reaction to the tests I shot were amazing. It was kind of an indication too because it’s very difficult when you are constantly getting doors slammed in your face over here, you begin to question your own talent and ability which is the worst thing about that process. This, for me, restored the confidence to know that I had something that would work.”

Growing in confidence and with a producer and script in place, work began to find funding for the ambitious ‘Headrush’ project, which carried a €4.3 million price tag. In early 2001 the film had attracted the interest of investors in Canada and Germany and it looked as if the greenlight was imminent. Then came September 11 th. After the terrorist attacks, investors began to stall and with the financial markets in flux they finally pulled out, contracts unsigned, and the deal was off. “It was a house of cards falling, once one pulled out everything started to collapse,” recalls Marcus. “Rock bottom came about a year after that when we were still trying to get the money and we both said ‘either we make this film now or that’s the end of it’. I was working on it about seven years at that stage and Edwina was on it about four years and we said ‘y’know what, lets just get a HI8 camera, a bunch of people and lets make it anyway’ and that’s when the Film Board announced their low budget scheme.”

Producer Edwina Forkin remembers her mixed feelings at that time. “The Irish Film Board had approached me about doing the €1million route and I said ‘listen, if I don’t have it financed by May we’ll go the low budget’. So by the 1 st of May we were broke and still no further along, we owed 50 grand and we decided to bite the bullet and go the low budget route.”

Edwina gives Shimmy some bad news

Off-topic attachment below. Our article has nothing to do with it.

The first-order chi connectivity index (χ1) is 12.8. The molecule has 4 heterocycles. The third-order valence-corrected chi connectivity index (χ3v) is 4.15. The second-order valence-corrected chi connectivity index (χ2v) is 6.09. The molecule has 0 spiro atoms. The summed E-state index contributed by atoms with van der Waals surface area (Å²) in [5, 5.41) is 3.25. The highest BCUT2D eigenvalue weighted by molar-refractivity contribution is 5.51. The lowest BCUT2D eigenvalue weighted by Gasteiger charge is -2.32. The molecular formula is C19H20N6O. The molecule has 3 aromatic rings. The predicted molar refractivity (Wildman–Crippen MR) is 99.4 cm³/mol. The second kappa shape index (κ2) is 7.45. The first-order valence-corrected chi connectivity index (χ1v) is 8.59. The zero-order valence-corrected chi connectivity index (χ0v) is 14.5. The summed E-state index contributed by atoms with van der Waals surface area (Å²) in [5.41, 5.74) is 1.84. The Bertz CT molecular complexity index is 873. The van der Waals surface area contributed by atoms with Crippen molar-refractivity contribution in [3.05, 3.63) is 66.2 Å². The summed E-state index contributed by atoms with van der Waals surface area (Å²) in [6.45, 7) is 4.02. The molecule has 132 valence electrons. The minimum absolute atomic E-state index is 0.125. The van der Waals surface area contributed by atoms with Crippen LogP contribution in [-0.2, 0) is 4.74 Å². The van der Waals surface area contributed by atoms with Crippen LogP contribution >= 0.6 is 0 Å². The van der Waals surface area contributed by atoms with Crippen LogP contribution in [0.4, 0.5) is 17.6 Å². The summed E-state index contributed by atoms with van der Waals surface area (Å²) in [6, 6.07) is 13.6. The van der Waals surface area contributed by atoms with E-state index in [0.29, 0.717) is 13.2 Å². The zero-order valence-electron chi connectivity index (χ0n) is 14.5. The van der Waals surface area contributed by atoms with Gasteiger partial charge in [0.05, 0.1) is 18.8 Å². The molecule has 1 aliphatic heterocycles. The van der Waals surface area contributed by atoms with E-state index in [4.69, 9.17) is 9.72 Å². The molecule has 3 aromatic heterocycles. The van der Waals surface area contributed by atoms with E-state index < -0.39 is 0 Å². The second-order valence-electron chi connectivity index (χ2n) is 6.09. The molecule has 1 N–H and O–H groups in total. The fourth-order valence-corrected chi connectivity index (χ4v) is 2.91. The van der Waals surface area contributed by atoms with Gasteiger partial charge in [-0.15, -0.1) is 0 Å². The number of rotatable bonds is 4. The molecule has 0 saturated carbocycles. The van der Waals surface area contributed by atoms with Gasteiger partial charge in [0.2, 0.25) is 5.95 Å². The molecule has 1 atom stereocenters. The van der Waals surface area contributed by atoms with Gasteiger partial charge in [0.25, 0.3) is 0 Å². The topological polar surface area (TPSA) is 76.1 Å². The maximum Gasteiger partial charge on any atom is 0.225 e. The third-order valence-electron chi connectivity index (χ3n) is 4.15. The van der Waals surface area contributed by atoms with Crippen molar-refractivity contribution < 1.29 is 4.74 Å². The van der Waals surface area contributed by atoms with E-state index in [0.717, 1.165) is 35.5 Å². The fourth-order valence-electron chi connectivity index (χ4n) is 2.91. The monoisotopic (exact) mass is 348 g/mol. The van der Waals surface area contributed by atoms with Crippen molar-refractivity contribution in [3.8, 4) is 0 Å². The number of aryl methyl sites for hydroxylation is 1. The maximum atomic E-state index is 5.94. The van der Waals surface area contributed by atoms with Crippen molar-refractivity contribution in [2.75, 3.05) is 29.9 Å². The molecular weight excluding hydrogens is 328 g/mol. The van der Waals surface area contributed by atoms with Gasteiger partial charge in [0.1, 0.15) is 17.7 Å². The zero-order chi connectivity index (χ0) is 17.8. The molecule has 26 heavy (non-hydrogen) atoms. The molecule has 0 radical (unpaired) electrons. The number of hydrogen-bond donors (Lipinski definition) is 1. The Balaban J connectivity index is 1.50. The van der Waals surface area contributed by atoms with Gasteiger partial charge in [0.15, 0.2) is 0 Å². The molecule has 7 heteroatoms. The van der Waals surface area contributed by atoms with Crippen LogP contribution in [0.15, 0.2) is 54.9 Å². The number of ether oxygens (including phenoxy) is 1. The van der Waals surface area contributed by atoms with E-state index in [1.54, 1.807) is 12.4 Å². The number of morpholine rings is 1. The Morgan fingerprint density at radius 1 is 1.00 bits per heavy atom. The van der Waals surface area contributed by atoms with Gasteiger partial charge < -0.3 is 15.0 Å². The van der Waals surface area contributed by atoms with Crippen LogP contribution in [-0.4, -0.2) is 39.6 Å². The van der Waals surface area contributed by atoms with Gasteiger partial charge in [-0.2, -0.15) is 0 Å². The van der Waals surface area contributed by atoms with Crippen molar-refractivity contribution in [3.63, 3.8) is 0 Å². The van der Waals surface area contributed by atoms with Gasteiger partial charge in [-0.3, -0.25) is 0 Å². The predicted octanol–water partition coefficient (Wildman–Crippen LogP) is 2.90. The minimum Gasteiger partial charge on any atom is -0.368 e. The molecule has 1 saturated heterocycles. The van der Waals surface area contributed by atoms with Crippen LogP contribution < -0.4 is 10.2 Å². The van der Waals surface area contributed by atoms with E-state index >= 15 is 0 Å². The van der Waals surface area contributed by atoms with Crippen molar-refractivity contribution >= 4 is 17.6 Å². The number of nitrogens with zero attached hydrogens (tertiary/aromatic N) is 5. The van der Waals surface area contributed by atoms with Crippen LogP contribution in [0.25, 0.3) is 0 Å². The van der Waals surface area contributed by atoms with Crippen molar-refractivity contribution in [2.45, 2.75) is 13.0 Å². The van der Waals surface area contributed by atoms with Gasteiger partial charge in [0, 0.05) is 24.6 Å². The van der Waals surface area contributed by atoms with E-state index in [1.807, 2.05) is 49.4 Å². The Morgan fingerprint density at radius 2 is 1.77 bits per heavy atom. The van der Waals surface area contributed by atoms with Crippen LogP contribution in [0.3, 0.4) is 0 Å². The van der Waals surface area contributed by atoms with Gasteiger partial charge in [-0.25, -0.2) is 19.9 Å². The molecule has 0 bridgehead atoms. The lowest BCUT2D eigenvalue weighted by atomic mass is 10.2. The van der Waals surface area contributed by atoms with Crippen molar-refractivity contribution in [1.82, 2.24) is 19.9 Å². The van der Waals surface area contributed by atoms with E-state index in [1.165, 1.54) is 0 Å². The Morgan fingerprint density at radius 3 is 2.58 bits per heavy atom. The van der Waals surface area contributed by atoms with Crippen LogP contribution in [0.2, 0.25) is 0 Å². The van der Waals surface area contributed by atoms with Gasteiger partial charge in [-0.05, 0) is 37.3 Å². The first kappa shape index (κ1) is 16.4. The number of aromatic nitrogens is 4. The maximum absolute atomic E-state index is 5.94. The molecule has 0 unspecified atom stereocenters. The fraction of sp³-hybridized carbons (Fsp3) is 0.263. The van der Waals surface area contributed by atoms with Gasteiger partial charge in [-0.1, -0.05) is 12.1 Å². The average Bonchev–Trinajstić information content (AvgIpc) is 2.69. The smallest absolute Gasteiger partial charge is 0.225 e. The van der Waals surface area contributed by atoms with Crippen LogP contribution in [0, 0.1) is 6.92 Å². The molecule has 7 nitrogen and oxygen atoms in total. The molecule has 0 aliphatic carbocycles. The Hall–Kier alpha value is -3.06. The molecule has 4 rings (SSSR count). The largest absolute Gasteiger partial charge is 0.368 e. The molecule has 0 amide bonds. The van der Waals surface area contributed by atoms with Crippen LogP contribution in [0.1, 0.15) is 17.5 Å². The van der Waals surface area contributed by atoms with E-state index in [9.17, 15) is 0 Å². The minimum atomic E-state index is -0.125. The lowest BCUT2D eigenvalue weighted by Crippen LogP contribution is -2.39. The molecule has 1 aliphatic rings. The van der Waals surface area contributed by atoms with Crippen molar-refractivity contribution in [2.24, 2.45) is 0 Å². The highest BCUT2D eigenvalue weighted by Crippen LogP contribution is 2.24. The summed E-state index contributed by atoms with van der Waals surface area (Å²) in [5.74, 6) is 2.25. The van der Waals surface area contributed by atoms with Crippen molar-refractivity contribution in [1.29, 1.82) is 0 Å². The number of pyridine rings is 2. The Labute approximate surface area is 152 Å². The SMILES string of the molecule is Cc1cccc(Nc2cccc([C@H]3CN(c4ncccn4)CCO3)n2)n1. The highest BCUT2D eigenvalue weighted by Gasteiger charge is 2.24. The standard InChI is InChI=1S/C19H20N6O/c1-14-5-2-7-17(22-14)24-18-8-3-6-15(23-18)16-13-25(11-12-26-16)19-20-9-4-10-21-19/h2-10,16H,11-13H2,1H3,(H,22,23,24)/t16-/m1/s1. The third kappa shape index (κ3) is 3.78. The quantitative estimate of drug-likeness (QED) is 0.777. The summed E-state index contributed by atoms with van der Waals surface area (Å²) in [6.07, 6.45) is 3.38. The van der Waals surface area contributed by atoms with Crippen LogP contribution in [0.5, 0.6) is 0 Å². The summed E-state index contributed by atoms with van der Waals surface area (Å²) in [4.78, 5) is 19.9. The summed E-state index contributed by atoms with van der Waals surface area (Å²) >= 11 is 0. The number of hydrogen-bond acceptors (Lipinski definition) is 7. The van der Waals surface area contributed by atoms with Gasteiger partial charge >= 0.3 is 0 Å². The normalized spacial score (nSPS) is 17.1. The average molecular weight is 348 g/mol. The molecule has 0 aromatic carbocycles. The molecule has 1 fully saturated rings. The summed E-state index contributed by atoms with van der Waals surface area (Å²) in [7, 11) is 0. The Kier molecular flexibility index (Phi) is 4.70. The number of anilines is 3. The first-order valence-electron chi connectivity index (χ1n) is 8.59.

So what is involved in cutting a budget from €4.3 million to €800,000? A lot of hard work says Edwina, but work that would eventually pay off. “I think it just made us more creative in how we shot the film. When we realised we’d only have €1million it was quite hard because I had to do budgets and it was really impossible. The only way I could do it was by working backwards saying ‘how much is it

going to cost us to finish this film, like post-production. And then, how much do we have left to make the film…Really it was dividing the budget up as fairly and evenly as possible. It wasn’t much to go around and everybody just gave us 110%. The art dept really begged, borrowed and stole; Ardmore Studios were fantastic and Panavision were amazing also.”

With all this compromise was there ever a moment where the producer thought they should hold on and rebuild their lost budget from scratch? “The minute we decided to go low budget it was a great relief. It was probably the hardest decision for me because I felt like ‘have I failed?’ But in a way we hadn’t because we made the film. It didn’t matter if we’d made it on half a million, we would have done it no matter what and it’s a great achievement.”